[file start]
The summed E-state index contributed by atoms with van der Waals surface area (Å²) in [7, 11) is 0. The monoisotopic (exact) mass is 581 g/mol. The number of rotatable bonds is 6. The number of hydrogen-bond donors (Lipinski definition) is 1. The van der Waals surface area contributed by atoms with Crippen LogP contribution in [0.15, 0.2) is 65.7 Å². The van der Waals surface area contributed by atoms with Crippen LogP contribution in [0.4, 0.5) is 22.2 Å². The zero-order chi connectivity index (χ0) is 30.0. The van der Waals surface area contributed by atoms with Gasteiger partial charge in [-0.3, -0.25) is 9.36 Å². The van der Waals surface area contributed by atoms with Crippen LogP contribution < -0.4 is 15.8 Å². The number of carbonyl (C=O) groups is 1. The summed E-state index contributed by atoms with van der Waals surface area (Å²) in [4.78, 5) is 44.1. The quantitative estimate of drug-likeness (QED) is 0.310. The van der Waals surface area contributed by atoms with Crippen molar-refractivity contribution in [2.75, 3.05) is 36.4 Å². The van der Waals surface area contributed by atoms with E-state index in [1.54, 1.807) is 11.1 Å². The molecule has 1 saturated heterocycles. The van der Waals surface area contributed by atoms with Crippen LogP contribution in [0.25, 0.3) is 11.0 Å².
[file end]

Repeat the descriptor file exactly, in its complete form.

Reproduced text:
The summed E-state index contributed by atoms with van der Waals surface area (Å²) in [7, 11) is 0. The monoisotopic (exact) mass is 581 g/mol. The number of rotatable bonds is 6. The number of hydrogen-bond donors (Lipinski definition) is 1. The van der Waals surface area contributed by atoms with Crippen LogP contribution in [0.15, 0.2) is 65.7 Å². The van der Waals surface area contributed by atoms with Crippen LogP contribution in [0.4, 0.5) is 22.2 Å². The zero-order chi connectivity index (χ0) is 30.0. The van der Waals surface area contributed by atoms with Gasteiger partial charge in [-0.3, -0.25) is 9.36 Å². The van der Waals surface area contributed by atoms with Crippen LogP contribution < -0.4 is 15.8 Å². The number of carbonyl (C=O) groups is 1. The summed E-state index contributed by atoms with van der Waals surface area (Å²) in [4.78, 5) is 44.1. The quantitative estimate of drug-likeness (QED) is 0.310. The van der Waals surface area contributed by atoms with Crippen molar-refractivity contribution in [2.75, 3.05) is 36.4 Å². The van der Waals surface area contributed by atoms with E-state index in [1.54, 1.807) is 11.1 Å². The molecule has 1 saturated heterocycles. The van der Waals surface area contributed by atoms with Crippen LogP contribution in [0.25, 0.3) is 11.0 Å².